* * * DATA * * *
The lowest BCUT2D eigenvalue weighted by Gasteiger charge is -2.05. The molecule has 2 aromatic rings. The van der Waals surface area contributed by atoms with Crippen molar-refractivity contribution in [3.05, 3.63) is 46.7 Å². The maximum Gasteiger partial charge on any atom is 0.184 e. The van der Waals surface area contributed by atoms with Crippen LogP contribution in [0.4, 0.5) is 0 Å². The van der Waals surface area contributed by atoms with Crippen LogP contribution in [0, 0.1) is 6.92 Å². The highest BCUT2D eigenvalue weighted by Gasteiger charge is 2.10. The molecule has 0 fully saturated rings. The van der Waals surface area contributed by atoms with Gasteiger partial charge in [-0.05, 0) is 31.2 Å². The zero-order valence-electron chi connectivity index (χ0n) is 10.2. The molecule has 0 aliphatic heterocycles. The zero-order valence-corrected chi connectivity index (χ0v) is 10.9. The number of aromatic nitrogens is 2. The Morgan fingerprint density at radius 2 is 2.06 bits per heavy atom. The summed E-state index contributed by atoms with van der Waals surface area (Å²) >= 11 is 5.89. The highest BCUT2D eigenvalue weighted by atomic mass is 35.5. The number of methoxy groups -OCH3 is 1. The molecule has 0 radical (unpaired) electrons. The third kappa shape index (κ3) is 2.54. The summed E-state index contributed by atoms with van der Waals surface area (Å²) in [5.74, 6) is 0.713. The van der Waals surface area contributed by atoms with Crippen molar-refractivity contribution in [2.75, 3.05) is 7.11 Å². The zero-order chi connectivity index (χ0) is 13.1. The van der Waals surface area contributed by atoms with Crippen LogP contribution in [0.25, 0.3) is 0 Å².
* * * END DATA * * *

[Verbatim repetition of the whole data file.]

The lowest BCUT2D eigenvalue weighted by Gasteiger charge is -2.05. The molecule has 2 aromatic rings. The van der Waals surface area contributed by atoms with Crippen molar-refractivity contribution in [3.05, 3.63) is 46.7 Å². The maximum Gasteiger partial charge on any atom is 0.184 e. The van der Waals surface area contributed by atoms with Crippen LogP contribution in [0.4, 0.5) is 0 Å². The van der Waals surface area contributed by atoms with Crippen LogP contribution in [0, 0.1) is 6.92 Å². The highest BCUT2D eigenvalue weighted by Gasteiger charge is 2.10. The molecule has 0 fully saturated rings. The van der Waals surface area contributed by atoms with Gasteiger partial charge in [-0.05, 0) is 31.2 Å². The zero-order valence-electron chi connectivity index (χ0n) is 10.2. The molecule has 0 aliphatic heterocycles. The zero-order valence-corrected chi connectivity index (χ0v) is 10.9. The number of aromatic nitrogens is 2. The Morgan fingerprint density at radius 2 is 2.06 bits per heavy atom. The summed E-state index contributed by atoms with van der Waals surface area (Å²) >= 11 is 5.89. The highest BCUT2D eigenvalue weighted by atomic mass is 35.5. The number of methoxy groups -OCH3 is 1. The molecule has 0 radical (unpaired) electrons. The third kappa shape index (κ3) is 2.54. The summed E-state index contributed by atoms with van der Waals surface area (Å²) in [5.74, 6) is 0.713. The van der Waals surface area contributed by atoms with Crippen molar-refractivity contribution in [2.75, 3.05) is 7.11 Å². The zero-order chi connectivity index (χ0) is 13.1. The van der Waals surface area contributed by atoms with Crippen LogP contribution in [0.25, 0.3) is 0 Å².